• If the employee remains asymptomatic, the person should adhere to the practices set out by the CDC in its April 8, 2020 Interim Guidance for Implementing Safety Practice for Critical Infrastructure Workers Who May Have Had Exposure to a Person with Suspected or Confirmed COVID-19, which allow for asymptomatic “critical infrastructure workers” to continue reporting for work after potential exposure, as long as certain additional precautions are followed;
    • If the employee becomes sick during the work day, the person should be sent home immediately. Surfaces in the employee’s workspace should be cleaned and disinfected.
    • Information on other employees who had contact with this ill employee 48 hours prior to symptoms should be compiled. Others at the workplace who had close contact with this employee would be considered “exposed” and should monitor their symptoms;
  • Promptly notify employees who were in close contact with anyone with a known exposure to COVID-19, consistent with applicable confidentiality laws.
  • Ensure a sufficient number of employees to perform the required protocols after a potential exposure, including employee temperature screenings, effectively and in a timely manner.
  • Sick employees should follow CDC-recommended steps before returning to work, and the PDOH Guidelines for ending isolation depending on whether or not the employee develops symptoms consistent with COVID-19. Employees should not return to work until the CDC criteria to discontinue home isolation are met. Employers are encouraged to implement liberal paid time off for employees who do not return to work as set forth above.

Additional Precautions for Businesses Serving the Public

Finally, the Order requires businesses that serve the public “within a building or defined area” (i.e., a grocery store, retailer, pharmacy) to additional precautions.

  • Conduct business by appointment only where feasible. If that is not feasible, limit building occupancy to no greater than 50% of the occupancy number stated on the applicable certificate of occupancy to ensure social distancing and prevent crowding.
  • Encourage online ordering by providing delivery or pick-up options.
  • Require all customers to wear masks, and deny entry to individuals not wearing masks. The Order contains certain exceptions to this rule: a business providing medication, medical supplies, or food must provide alternative methods of pick-up or delivery of such goods. However, individuals who cannot wear a mask due to a medical condition (including children under the age of 2 years per CDC guidance) may enter the premises and are not required to provide documentation of such medical condition.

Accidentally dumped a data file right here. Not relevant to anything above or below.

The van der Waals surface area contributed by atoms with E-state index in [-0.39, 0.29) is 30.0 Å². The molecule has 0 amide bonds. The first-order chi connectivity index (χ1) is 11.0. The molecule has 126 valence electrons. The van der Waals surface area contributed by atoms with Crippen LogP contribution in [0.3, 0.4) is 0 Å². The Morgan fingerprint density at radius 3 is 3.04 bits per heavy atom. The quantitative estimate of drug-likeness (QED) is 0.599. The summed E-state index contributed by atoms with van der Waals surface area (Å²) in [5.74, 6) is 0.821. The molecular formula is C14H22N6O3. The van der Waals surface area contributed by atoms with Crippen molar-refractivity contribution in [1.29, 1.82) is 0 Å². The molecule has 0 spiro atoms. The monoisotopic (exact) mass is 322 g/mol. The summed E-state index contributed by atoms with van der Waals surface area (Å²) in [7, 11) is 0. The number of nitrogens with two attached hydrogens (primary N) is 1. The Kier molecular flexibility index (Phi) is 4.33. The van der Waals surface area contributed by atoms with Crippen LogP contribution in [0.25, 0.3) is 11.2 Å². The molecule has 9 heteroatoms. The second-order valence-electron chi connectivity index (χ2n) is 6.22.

• Maintain a social distance of 6 feet at check-out and counter lines, and place signage throughout the facility to mandate social distancing for both customers and employees.
  • Alter hours of business to ensure sufficient time to clean, to restock, or both.
  • Install shields or other barriers at registers and check-out areas to physically separate cashiers and customers, or take other measures to ensure social distancing of customers from check-out personnel.
  • Designate a specific time for high-risk and elderly persons to use the business at least once every week (i.e., a grocery store designating its first hour of operations for senior citizen customers).
  • In businesses with multiple check-out lines, only use every other register, or fewer. After every hour, rotate customers and employees to the previously closed registers. Clean the previously open registers and the surrounding area, including credit card machines, following each rotation.
  • Schedule handwashing breaks for employees at least every hour.
  • Assign an employee to wipe down carts and handbaskets before they become available to each customer entering the premises.

The COVID-19 pandemic and its impact on the workplace are rapidly evolving.  Employers should regularly consult with legal counsel, the CDC website, and state and local health departments to ensure they have the most up-to-date information and guidance.

BCLP has assembled a COVID-19 HR and Labor & Employment taskforce to assist clients with labor and employment issues across various jurisdictions. You can contact the taskforce at: COVID-19HRLabour&EmploymentIssues@bclplaw.com.   You can also view other thought leadership, guidance, and helpful information on our dedicated COVID-19 / Coronavirus resources page at https://www.bclplaw.com/en-GB/topics/covid-19/coronavirus-covid-19-resources.html